# The Chinese Room Argument

Lotsa stuff, basically scientific — molecular biology, organic chemistry, medicine (neurology), math — and music

was first published in a 1980 article by American philosopher John Searle. He imagines himself alone in a room following a computer program for responding to Chinese characters slipped under the door. Searle understands nothing of Chinese, and yet, by following the program for manipulating symbols and numerals just as a computer does, he sends appropriate strings of Chinese characters back out under the door, and this leads those outside to mistakenly suppose there is a Chinese speaker in the room.

So it was with me and math as an undergraduate due to a history dating back to age 10. I hit college being very good at manipulating symbols whose meaning I was never given to understand. I grew up 45 miles from the nearest synagogue. My fanatically religious grandfather thought it was better not to attend services at all than to drive up there on the Sabbath. My father was a young lawyer building a practice, and couldn’t close his office on Friday. So my he taught me how to read Hebrew letters and reproduce how they sound, so I could read from the Torah at my Bar Mitzvah (which I did comprehending nothing). Since I’m musical, learning the cantillations under the letters wasn’t a problem.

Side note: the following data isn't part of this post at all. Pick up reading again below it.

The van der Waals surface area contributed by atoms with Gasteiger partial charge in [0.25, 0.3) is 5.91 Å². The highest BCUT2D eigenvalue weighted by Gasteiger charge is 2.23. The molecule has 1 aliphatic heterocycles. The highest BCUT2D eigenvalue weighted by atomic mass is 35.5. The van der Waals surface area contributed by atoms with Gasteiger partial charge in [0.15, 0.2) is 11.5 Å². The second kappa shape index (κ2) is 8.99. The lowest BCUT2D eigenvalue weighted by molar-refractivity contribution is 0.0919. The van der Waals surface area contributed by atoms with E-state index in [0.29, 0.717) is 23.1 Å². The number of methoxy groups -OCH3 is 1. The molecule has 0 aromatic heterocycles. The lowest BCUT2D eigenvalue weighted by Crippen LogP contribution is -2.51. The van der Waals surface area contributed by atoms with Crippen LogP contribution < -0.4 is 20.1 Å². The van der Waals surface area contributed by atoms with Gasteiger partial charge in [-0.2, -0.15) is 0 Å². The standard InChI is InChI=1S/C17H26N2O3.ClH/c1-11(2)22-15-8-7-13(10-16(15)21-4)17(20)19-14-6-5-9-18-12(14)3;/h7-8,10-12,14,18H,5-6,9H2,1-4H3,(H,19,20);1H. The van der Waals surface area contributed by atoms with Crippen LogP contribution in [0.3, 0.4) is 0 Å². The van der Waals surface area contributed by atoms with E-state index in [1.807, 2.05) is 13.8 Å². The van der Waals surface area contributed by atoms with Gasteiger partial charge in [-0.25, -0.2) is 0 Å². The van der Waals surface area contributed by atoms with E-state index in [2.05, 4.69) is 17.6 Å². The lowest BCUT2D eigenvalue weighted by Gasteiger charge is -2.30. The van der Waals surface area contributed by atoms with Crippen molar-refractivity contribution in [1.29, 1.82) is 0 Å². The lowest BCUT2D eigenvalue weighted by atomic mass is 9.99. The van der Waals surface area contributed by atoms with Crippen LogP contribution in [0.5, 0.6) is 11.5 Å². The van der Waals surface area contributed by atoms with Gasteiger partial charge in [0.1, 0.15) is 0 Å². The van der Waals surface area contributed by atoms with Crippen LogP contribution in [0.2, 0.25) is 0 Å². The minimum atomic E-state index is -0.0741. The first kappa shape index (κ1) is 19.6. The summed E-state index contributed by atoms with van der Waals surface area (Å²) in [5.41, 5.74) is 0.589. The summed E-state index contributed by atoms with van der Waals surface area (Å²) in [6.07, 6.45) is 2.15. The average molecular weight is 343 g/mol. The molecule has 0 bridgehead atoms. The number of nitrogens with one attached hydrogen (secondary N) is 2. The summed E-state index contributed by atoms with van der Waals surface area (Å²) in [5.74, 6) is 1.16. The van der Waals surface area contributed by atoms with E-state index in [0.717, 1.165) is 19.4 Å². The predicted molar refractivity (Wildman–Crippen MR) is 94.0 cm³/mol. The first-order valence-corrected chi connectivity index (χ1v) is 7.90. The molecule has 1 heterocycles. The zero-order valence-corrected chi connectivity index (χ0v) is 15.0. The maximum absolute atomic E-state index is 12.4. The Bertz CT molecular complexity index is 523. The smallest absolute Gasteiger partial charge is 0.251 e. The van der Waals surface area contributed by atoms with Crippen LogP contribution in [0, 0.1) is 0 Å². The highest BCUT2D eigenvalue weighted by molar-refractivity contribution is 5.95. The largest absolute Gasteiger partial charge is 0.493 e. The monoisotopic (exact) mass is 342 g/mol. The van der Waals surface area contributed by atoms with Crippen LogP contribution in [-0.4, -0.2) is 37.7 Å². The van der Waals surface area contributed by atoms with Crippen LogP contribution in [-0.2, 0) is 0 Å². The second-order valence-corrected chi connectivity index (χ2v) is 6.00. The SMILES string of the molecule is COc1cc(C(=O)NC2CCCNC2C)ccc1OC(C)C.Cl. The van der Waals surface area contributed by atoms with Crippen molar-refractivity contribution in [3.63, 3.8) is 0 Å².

I’ve always loved math and solving problems of the plug and chug variety was no problem. I’d become adept years earlier at this type of thing thanks to my religiously rigid grandfather. It was the imposter syndrome writ large. I’ve never felt like this about organic chemistry and it made a good deal of intuitive sense the first time I ran into it. For why have a look at — https://luysii.wordpress.com/2012/09/11/why-math-is-hard-for-me-and-organic-chemistry-is-easy/

If there is anything in math full of arcane symbols calling for lots of mechanical manipulation, it is the differential geometry and tensors needed to understand General relativity. So I’ve plowed through a lot of it, but still don’t see what’s really going on.

Enter Tristan Needham’s book “Visual Differential Geometry and Forms”. I’ve written about it several times

and Here — https://luysii.wordpress.com/2022/03/07/visual-differential-geometry-and-forms-q-take-3/

If you’ve studied any math, his approach will take getting used to as it’s purely visual and very UNalgebraic. But what is curvature but a geometric concept.

So at present I’m about 80 pages away from completing Needham’s discussion of general relativity. I now have an intuitive understanding of curvature, torsion, holonomy, geodesics and the Gauss map that I never had before. It is very slow going, but very clear. Hopefully I’ll make it to p. 333. Wish me luck.

I have harpooned the great white whale of mathematics (for me at least) the Reimann curvature tensor. Even better, I understand what curvature is, and how the Reimann curvature tensor expresses it. Below you’ll see the nightmare of notation by which it is expressed.